The Politics of Biotechnology - Indiana University

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5 Δεκ 2012 (πριν από 4 χρόνια και 8 μήνες)

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The Politics of
Biotechnology

Jeffrey Hart

Mini University at Indiana University

June 23, 2005

What is Biotechnology?


“the use of cellular and bio
-
molecular processes
to solve problems or make products” [the BIO
definition]


“the application of scientific and engineering
principles to the processing of materials by
biological agents” [the OECD definition]

What is the Biotechnology Industry?


Traditional industries that use biotechnology,
e.g.:


Pharmaceuticals


Agriculture (GM crops)


Chemicals


Beverages and other food processing


New industries, e.g.:


Bioinformatics


Genome science
-
based



How Big is the Industry?

U.S. Biotech Industry Statistics:
1994

2003
*


Year

2003

2002

2001

2000

1999

1998

1997

1996

1995

1994

Sales*

28.4

24.3

21.4

19.3

16.1

14.5

13

10.8

9.3

7.7

Revenues

39.2

29.6

29.6

26.7

22.3

20.2

17.4

14.6

12.7

11.2

R&D Ex
-
penses

17.9

20.5

15.7

14.2

10.7

10.6

9.0

7.9

7.7

7.0

Net Losses

5.4

9.4

4.6

5.6

4.4

4.1

4.5

4.6

4.1

3.6

No. of
Public
Companies

314

318

342

339

300

316

317

294

260

265

No. of
Companies

1,473

1,466

1,457

1,379

1,273

1,311

1,274

1,287

1,308

1,311

1000s

Employed

198

194

191

174

162

155

141

118

108

103

*Amounts are U.S. dollars in billions.


Sources
: Ernst & Young LLP, annual biotechnology industry reports,
1993

2004
.


Financial data based primarily on fiscal
-
year financial statements of publicly traded companies.

Source:
http://www.bio.org
.


Some Notable Facts


The industry is growing rapidly in both revenues
and employees but not in profits because of
high research expenditures required


Most of the money so far is in pharmaceuticals
and other biomedical applications


Market capitalization is over $
300
billion


Consumers are becoming more and more
dependent on bioengineered crops (e.g. soy,
corn, papaya)


What is Political about
Biotechnology?


All industries are regulated in some form by
governments


New industries are frequently promoted by
governments to generate wealth and employment


Biotechnology itself is politically controversial,
e.g.


Cloning of humans


Stem cell research


GM foods

What Does the Industry Want?


Two most influential industry groups:


Biotechnology Industry Organization (BIO)


Pharmaceutical Research and Manufacturers
Association (PhRMA)




Some Policy Changes the Industry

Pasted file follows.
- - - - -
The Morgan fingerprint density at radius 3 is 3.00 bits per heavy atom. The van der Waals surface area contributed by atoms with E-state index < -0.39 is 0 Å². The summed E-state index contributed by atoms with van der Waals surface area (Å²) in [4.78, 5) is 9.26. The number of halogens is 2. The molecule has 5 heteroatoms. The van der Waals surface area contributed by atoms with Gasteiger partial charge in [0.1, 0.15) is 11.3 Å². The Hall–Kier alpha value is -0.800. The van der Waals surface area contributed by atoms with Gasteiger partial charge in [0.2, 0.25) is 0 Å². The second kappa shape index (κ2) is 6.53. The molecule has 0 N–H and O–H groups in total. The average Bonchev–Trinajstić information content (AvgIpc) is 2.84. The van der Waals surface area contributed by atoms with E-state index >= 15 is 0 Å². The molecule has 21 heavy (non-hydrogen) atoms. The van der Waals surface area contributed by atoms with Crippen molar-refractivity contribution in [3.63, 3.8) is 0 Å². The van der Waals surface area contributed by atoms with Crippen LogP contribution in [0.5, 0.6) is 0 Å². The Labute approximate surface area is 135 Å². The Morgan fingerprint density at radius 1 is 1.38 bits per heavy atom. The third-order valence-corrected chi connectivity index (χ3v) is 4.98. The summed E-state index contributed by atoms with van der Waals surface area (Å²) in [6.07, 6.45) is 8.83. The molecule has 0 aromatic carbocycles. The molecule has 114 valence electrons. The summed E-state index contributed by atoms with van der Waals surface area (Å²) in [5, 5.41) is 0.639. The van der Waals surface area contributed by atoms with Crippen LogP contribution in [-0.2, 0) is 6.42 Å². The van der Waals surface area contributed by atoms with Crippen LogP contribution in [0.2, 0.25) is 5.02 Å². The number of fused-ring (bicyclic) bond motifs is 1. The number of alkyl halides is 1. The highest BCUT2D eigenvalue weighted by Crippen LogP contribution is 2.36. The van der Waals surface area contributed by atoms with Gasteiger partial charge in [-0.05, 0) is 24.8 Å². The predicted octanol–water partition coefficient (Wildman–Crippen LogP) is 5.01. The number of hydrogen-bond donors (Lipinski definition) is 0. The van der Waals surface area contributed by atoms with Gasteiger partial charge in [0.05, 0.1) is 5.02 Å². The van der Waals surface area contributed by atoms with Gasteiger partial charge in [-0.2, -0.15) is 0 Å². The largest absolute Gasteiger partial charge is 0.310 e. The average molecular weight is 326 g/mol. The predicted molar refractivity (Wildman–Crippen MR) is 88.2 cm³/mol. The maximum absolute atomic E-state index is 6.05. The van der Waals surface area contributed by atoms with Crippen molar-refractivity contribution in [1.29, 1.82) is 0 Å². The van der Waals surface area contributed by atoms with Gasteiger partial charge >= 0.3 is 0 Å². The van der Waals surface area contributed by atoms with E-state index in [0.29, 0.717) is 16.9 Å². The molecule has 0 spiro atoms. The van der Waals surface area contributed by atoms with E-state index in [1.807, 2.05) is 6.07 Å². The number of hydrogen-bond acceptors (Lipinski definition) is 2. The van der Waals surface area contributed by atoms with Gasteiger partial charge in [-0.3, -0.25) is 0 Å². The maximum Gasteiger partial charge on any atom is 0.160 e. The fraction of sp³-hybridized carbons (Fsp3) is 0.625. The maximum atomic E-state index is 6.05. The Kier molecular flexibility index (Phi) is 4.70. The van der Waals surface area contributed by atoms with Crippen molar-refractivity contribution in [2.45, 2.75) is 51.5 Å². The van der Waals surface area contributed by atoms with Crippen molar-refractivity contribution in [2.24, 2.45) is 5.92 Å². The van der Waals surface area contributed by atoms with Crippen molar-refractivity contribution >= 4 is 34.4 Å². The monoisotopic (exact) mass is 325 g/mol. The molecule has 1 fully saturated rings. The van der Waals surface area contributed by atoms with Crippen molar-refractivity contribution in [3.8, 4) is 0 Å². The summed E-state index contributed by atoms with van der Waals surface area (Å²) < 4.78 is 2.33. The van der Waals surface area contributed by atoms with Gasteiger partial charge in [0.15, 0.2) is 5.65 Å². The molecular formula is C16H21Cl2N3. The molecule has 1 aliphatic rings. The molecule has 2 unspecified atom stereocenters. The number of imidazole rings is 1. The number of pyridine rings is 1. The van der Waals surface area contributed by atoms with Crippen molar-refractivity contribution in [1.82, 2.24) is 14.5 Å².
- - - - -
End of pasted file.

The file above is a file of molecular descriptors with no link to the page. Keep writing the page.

Wants


Less restrictive regulatory environment,
especially for drug discovery and approval


Stronger intellectual property protection


Permanent R&D tax credits


Improved grants to small businesses through
the SBIR program


Passage of the Stem Cell Therapeutic and
Research Act (HR
2520
)


Help in combating European restrictions on
GM foods

Biotech Drug Discovery Process

Importance of Intellectual
Property Protection

Importance of the SBIR Program


The Small Business Innovation Research (SBIR)
program is administered by the Small Business
Administration (SBA)


Many other US agencies have SBIR programs:
e.g. Defense, NASA, and EPA


Awards only go to firms with less than
500
employees

HR 2520


Requires the Secretary of Health and Human Services
to contract with qualified cord blood stem cell banks to
assist in the collection and maintenance of human cord
blood to be made available for transplantation through
the C.W. Bill Young Cell Transplantation Program.


Requires the Secretary to require that recipients of such
contracts: (
1
) acquire and store donated units of human
cord blood acquired with the informed consent of the
donor in a manner that complies with applicable
Federal and State regulations; and (
2
) make collected
cord blood units available for stem cell transplantation
or, if not appropriate for clinical use, available for peer
-
reviewed research.

President Bush’s Council on
Bioethics


Led by Leon R. Kass, conservative bioethicist


Reports took strong stand against human
cloning and stem cell research


Basis for opposition to stem cell research is that
creating new “stem cell lines” would result in the
“destruction of human embryos”


The President opposes destruction of human
embryos because of the need to promote a
“culture of life.”

US
-
EU Dispute over GM Foods


EU opposed GM foods because of over potential
negative effects of the cultivation of GM species


EU invokes the “precautionary principle”


US claims that the EU has not proven scientifically
that GM foods are dangerous in any way in cases
presented to the World Trade Organization (US
won its case against EU beef restrictions)


EU beef producers pay a fine of $
100
billion
annually to maintain these restrictions

The Precautionary Principle


“When there are threats of serious or irreversible
damage, lack of full scientific certainty shall not
be used as a reason for postponing cost
-
effective
measures to prevent environmental damage.” (p
101
)

The original source is the Declaration of Rio signed at the Rio
Earth Summit in 1992.

Ruth Ozeki,
All Over Creation


Web site:
http://ruthozeki.com


Basic premise: struggle over factory potato
farms in Idaho


Intro of genetically modified potatoes


Purpose to reduce overuse of fertilizers and
pesticides


“The terminator”


genetic modification to prevent
farmer sales of seeds of new organisms


How Should Policy Be Made?


Public interest criteria


Promotion of economic development


Science
-
based research on environmental
impacts


Addressing the concerns of major electoral
groups (democratic responsiveness)